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Possible Canadian Safeguard Action Against Steel Imports: Steel Importers, Distributors Consumers and End-Users Should Take Action

Posted by on Aug 16, 2018

Canadian firms that import, distribute, or use steel and Canadian consumers who buy products that contain steel should pay close attention to the Government of Canada’s announcement that it is considering safeguard action, including the possibility of provisional safeguards, against imports of steel plate, concrete reinforcing bar, energy tubular products, hot-rolled sheet, pre-painted steel, stainless steel wire, and wire rod imported from all countries.  In most cases, if safeguard measures are adopted, duties or quotas or both would be assessed against these steel imports after a safeguard inquiry has been held.  But, in certain circumstances provisional safeguard measures could go into effect immediately while that inquiry is conducted.  Because the measures would restrict imports and increase costs, they would likely have a negative impact on importers, distributors, end-users and consumers. On August 14, 2018, the Government of Canada announced public consultations to seek views on whether it should take safeguard action, including potential provisional safeguards, against imports of the seven steel products.  The Government is taking this action to address concerns that the recent 25% U.S. additional duties on steel products will divert foreign steel destined for the U.S. to Canada and that this could result in an increase in steel in the Canadian market that will injure Canada’s domestic producers.  Canada is seeking views on whether safeguard action is warranted and, if so, on the appropriate remedy.  A copy of the Invitation to Submit Views can be found at https://www.fin.gc.ca/n18/data/18-071_1-eng.asp. Canada can take safeguard action to protect domestic producers.  Typically, if the Government believes that goods are being imported in increased quantities and under such conditions that they cause or threaten to cause serious injury to domestic producers the Canadian International Trade Tribunal will be directed to conduct a safeguard inquiry.  If the Tribunal finds that safeguards are warranted at the conclusion of that inquiry, it will make a recommendation on a remedy (i.e., duties, quotas or both) to the Minister of Finance who may then take action.  In these cases, safeguard measures would usually be imposed on all imports regardless of origin, but only after the inquiry has been conducted and all sides have been given an...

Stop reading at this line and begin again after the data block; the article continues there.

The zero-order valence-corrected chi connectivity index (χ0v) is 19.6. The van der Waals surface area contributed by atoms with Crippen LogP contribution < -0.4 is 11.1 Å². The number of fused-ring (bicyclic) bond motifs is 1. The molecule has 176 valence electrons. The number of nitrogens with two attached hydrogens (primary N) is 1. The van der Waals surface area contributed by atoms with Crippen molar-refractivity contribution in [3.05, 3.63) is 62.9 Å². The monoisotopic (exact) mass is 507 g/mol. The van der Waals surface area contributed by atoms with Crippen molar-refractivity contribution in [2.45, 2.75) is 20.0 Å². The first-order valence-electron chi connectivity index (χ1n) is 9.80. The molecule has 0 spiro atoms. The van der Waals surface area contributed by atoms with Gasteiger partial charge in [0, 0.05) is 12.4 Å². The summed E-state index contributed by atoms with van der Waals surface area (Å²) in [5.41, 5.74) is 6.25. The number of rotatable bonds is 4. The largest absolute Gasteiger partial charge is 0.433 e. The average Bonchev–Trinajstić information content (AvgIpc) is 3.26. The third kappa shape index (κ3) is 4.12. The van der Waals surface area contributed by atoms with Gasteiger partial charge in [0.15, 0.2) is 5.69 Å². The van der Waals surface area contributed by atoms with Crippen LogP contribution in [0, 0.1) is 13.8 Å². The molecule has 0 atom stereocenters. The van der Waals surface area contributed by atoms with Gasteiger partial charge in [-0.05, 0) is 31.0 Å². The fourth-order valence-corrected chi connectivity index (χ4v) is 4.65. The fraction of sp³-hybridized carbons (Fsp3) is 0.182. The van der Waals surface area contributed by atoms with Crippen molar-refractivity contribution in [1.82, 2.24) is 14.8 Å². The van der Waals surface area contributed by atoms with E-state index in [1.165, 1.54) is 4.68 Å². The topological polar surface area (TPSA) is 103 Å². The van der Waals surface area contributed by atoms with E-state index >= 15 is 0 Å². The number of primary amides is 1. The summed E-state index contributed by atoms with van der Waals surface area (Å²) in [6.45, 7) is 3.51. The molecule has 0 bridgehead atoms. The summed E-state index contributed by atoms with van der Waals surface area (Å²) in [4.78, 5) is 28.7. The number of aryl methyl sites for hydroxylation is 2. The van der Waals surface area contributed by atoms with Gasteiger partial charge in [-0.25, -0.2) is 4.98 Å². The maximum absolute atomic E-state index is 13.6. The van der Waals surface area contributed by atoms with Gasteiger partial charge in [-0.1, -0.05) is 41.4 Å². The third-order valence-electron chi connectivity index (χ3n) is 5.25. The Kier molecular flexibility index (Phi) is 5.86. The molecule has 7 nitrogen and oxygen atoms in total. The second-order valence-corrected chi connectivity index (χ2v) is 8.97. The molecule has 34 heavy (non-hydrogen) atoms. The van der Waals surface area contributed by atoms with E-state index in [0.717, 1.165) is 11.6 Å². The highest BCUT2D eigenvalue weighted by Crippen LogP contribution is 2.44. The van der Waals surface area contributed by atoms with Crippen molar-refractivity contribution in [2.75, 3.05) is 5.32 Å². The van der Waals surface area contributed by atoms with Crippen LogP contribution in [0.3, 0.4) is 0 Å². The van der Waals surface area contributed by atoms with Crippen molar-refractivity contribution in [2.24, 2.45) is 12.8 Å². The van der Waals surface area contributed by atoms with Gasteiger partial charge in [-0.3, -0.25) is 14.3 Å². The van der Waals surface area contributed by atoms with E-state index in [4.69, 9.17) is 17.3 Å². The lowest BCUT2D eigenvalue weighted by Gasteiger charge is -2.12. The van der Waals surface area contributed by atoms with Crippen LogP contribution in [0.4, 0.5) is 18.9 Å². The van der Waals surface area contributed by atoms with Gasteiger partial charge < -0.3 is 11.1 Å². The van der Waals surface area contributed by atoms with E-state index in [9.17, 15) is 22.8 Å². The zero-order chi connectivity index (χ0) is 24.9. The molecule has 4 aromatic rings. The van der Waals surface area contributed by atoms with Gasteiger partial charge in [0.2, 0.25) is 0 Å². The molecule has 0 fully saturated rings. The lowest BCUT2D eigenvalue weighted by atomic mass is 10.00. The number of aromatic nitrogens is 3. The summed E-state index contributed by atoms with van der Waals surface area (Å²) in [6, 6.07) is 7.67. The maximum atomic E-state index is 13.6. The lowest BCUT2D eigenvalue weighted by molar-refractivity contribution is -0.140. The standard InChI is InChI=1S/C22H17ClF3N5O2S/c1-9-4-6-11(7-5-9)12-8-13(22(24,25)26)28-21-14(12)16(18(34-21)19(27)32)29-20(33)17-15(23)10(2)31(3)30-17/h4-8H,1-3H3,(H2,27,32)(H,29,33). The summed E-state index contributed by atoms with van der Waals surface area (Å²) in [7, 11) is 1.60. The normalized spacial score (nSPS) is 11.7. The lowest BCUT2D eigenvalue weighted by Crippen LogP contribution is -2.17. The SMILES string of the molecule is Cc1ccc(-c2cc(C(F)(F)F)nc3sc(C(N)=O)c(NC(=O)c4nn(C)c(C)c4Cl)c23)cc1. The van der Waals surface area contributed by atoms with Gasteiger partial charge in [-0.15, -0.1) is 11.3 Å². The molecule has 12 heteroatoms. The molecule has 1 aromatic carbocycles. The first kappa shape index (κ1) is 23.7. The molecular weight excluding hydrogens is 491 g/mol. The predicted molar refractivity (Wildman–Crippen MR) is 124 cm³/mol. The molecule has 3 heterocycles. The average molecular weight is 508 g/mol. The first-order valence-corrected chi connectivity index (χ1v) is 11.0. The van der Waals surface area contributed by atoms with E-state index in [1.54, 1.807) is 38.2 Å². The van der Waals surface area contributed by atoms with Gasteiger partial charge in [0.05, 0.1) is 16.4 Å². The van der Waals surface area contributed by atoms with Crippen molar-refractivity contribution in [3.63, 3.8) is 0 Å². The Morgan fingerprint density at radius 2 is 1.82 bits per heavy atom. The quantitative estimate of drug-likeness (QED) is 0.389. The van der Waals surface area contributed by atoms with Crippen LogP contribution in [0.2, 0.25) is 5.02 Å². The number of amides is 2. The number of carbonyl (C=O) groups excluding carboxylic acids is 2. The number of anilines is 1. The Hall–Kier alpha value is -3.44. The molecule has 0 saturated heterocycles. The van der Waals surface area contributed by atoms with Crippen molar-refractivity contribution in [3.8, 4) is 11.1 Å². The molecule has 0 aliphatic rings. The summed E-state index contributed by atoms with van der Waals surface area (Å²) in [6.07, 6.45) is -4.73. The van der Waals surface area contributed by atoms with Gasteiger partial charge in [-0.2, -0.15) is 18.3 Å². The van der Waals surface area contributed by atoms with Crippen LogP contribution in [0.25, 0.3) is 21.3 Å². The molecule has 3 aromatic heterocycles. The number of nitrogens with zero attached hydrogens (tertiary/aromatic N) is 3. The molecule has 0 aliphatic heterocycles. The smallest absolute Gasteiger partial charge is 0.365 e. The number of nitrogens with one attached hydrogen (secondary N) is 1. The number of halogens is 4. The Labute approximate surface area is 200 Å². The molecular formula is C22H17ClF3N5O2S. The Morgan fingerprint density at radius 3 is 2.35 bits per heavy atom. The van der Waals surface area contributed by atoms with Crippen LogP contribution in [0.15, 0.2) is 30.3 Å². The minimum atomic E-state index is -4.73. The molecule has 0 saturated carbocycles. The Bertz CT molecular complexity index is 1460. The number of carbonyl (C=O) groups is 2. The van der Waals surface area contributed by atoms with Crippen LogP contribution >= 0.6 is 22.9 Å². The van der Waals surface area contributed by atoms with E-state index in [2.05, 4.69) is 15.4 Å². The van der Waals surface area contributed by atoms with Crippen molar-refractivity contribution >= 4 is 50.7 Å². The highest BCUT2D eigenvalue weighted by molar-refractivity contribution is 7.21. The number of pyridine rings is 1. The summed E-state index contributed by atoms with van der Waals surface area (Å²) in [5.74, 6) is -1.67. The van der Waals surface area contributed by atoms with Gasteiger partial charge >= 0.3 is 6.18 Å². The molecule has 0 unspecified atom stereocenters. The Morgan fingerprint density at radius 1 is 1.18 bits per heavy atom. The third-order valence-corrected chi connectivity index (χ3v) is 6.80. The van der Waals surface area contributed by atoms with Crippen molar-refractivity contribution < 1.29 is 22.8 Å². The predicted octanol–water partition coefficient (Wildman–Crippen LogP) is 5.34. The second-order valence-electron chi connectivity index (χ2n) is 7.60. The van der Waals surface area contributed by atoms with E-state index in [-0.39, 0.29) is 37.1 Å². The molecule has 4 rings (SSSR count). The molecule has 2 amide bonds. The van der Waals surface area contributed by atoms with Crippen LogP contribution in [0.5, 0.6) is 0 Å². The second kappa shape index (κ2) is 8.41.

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Negotiation, Not Litigation is the Way to NAFTA Modernization

Posted by on Jul 30, 2018

Rather than just negotiate NAFTA modernization, the United States is trying to use additional illegal tariffs on steel and aluminum, and now WTO litigation, to force Canada to accept its NAFTA position.  The additional tariffs on Canadian aluminum and steel are illegal because they exceed the U.S. WTO and NAFTA bound duty rates (i.e., the highest duty agreed between the Parties) and, thus, violate those Agreements. Canada retaliated against these U.S. tariffs with its own “dollar-for-dollar” tariffs on U.S. imports to rebalance the concessions made in the WTO and NAFTA Agreements which the U.S. additional tariffs have upset.  Canada has also challenged the U.S. decision to impose these additional tariffs at the WTO.  The U.S. has responded with its own request for WTO Dispute Settlement against Canada’s retaliatory duties.  However, the U.S. litigation is futile because the possibility of outright U.S. success is so slim that even a U.S. win would result in any change in Canada’s tariffs.  At the end of this process, the parties will be no further ahead and both will be hurt by this “tit-for-tat” protectionism. The current U.S. approach to trade appears to be based on the erroneous view that the WTO guarantees equality of outcome rather than equality of opportunities.  This error seems to be why the U.S. Administration focuses on trade flows as a measure of success with trade deficits as evidence of unbalanced trade.  However, the WTO, like all other trade agreements, does not guarantee that exporters or importer will engage in international trade or that they will make a profit.  Instead, trade agreements aim to liberalize trade between the Parties by reducing barriers to trade.  This trade liberalization is reflected in reduced tariff barriers between the partners and controls on non-tariff barriers that could be erected in their place.  Trade liberalization does not mean that all tariffs will be reduced to zero, although that may be an outcome.  Trade liberalization simply moves the parties in that direction through negotiation.  For example, the U.S. claim that Canada has high tariffs of up to 275% on some dairy products is correct.  The U.S. also has high tariffs, such as 350% duties on...